If you fall into that majority group who can’t even fathom using “me time” to clean, organize, bake, or pull weeds, I hope this post will help to ease some of your guilt and frustration now that you realize how [weird, crazy, insane] I am!

lasagna

You see, I agree with the book — we all must make some time for ourselves on a daily, weekly, and monthly basis. I don’t think it’s smart or healthy to constantly deny our own happiness just for the sake of crossing one more thing off our to-do lists. Obviously the cooking and cleaning need to happen at some point, but it might not be the end of the world if they have to wait a day or so if it means you are a happier and healthier person.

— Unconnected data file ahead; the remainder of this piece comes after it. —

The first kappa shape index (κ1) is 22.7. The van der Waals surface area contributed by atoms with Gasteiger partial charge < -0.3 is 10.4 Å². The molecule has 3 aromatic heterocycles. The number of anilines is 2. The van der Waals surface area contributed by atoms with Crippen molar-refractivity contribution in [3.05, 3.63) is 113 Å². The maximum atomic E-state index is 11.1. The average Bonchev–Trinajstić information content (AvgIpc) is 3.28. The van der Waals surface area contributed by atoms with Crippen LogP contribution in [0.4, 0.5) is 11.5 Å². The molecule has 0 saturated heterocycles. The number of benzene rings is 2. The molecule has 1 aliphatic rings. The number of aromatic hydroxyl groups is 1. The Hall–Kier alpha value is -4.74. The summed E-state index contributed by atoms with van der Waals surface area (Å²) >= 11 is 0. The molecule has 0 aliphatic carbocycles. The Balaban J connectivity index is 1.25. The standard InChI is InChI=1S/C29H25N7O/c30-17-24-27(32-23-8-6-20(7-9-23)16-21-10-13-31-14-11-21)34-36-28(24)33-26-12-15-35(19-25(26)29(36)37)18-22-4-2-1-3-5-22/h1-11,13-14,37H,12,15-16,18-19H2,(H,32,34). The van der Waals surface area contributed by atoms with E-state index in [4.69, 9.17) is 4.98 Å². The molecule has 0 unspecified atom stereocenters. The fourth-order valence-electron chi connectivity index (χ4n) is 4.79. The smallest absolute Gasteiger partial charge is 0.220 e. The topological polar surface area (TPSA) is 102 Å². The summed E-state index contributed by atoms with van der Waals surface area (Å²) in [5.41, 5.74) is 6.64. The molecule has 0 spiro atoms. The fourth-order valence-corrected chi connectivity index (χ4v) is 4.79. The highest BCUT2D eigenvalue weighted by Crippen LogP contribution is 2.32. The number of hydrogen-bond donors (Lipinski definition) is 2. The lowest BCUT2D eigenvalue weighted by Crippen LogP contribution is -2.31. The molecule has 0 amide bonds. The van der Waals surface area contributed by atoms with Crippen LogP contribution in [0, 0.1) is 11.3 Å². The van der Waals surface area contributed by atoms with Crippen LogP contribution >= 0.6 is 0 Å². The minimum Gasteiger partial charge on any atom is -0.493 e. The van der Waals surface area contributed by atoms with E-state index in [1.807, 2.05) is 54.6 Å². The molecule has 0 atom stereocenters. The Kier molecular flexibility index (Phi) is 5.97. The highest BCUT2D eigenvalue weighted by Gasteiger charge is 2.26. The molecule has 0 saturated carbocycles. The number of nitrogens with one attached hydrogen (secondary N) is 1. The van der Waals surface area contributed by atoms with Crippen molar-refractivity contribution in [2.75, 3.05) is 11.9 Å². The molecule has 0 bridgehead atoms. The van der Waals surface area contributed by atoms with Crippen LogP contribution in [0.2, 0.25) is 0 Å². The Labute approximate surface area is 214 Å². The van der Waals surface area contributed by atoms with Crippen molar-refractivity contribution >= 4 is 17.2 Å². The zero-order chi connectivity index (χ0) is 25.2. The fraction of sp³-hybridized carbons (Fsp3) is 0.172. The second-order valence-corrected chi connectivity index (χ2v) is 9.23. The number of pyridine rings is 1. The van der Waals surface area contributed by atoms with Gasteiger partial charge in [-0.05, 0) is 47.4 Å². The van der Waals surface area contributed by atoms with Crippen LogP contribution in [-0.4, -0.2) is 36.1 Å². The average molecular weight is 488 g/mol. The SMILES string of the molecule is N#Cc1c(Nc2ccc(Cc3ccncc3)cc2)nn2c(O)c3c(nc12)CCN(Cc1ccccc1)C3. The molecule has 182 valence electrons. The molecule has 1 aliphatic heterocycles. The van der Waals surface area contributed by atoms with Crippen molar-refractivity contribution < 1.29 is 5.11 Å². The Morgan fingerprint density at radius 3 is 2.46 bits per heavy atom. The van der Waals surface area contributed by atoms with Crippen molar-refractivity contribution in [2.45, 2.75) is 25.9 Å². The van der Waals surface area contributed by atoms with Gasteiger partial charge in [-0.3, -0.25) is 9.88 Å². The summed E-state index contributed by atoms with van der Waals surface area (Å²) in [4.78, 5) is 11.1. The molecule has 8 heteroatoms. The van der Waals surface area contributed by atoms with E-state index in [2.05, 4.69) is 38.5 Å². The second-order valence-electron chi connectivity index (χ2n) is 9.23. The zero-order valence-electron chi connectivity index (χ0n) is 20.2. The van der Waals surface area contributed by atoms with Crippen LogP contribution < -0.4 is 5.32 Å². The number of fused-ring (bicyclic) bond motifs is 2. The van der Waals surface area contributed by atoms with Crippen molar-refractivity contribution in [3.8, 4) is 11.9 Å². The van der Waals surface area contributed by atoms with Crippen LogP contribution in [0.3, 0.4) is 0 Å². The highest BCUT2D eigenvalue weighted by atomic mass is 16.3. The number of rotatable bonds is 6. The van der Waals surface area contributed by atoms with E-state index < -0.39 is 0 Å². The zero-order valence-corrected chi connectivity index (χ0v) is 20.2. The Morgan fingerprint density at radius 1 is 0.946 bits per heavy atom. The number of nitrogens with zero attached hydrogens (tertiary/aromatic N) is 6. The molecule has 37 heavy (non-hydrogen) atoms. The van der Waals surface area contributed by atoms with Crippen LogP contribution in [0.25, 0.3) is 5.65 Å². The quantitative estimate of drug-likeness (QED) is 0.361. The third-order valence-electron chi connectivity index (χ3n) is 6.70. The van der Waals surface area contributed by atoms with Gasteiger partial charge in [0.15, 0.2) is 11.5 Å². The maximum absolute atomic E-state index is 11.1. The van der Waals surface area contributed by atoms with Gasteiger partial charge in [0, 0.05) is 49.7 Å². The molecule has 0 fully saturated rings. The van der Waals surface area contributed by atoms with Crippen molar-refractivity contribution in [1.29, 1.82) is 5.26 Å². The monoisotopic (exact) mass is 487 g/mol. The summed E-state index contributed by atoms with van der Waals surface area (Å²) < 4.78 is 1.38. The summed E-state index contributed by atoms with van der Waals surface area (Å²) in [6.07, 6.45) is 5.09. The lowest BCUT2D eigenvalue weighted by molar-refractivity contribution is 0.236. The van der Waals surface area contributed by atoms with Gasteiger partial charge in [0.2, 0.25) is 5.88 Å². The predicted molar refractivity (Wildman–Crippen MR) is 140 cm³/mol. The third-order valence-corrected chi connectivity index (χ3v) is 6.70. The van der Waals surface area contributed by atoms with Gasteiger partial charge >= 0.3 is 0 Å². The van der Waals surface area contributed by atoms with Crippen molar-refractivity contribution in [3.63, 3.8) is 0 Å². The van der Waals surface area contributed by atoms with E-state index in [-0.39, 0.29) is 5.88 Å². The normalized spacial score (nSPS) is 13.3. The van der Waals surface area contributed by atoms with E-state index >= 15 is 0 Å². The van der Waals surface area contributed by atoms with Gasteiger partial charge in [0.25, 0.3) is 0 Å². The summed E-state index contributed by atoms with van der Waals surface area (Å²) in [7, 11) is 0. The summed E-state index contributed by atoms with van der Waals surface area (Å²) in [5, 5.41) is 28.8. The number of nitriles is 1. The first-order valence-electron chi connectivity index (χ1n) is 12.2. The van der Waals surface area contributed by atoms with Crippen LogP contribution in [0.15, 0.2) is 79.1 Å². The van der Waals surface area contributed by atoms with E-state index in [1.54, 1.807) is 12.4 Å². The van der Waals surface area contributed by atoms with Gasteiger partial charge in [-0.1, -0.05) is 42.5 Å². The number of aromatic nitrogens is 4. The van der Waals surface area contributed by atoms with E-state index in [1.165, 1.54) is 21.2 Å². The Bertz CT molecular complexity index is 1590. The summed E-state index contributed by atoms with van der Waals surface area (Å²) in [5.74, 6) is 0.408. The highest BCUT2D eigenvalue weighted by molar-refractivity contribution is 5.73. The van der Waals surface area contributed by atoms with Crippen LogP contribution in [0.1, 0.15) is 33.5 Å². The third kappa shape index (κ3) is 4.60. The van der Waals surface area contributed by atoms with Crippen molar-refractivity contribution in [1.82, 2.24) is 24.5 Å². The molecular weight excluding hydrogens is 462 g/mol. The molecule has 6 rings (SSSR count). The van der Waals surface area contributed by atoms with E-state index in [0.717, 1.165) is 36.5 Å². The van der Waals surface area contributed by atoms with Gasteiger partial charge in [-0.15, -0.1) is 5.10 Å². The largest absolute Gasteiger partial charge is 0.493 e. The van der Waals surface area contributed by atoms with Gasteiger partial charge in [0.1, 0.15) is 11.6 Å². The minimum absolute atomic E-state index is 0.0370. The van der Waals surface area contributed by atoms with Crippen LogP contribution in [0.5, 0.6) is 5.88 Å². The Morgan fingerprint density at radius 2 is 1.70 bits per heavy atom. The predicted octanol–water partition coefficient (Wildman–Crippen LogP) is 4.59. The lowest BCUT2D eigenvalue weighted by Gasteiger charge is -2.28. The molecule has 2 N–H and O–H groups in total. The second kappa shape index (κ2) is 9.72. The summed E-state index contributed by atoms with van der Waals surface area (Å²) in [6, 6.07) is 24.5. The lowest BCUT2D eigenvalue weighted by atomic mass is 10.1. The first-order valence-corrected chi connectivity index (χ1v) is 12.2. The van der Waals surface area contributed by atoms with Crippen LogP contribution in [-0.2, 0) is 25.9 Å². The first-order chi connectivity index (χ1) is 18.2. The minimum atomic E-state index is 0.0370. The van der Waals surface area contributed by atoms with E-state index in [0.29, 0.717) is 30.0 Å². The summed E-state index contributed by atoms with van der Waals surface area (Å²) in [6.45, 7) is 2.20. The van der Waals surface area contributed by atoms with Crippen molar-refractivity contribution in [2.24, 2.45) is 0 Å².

I guess the trick is just to find that happy-medium area where you have time to do those necessary household tasks AND a little time left over for yourself.

This happy-medium looks different for every person and every situation so I don’t have a great solution to instantly solve your time management equation. If you’re “lucky enough” (also read “crazy enough”) to enjoy cooking, cleaning, gardening, and organizing, you will probably have less trouble working adequate “me time” into your daily routine.

However, if those activities aren’t all that enjoyable for you, I would encourage you to come up with at least one thing you really love doing and figure out a way to work that thing into your daily or weekly routine — even if it means letting the laundry sit for a day (I can’t believe I just typed that!)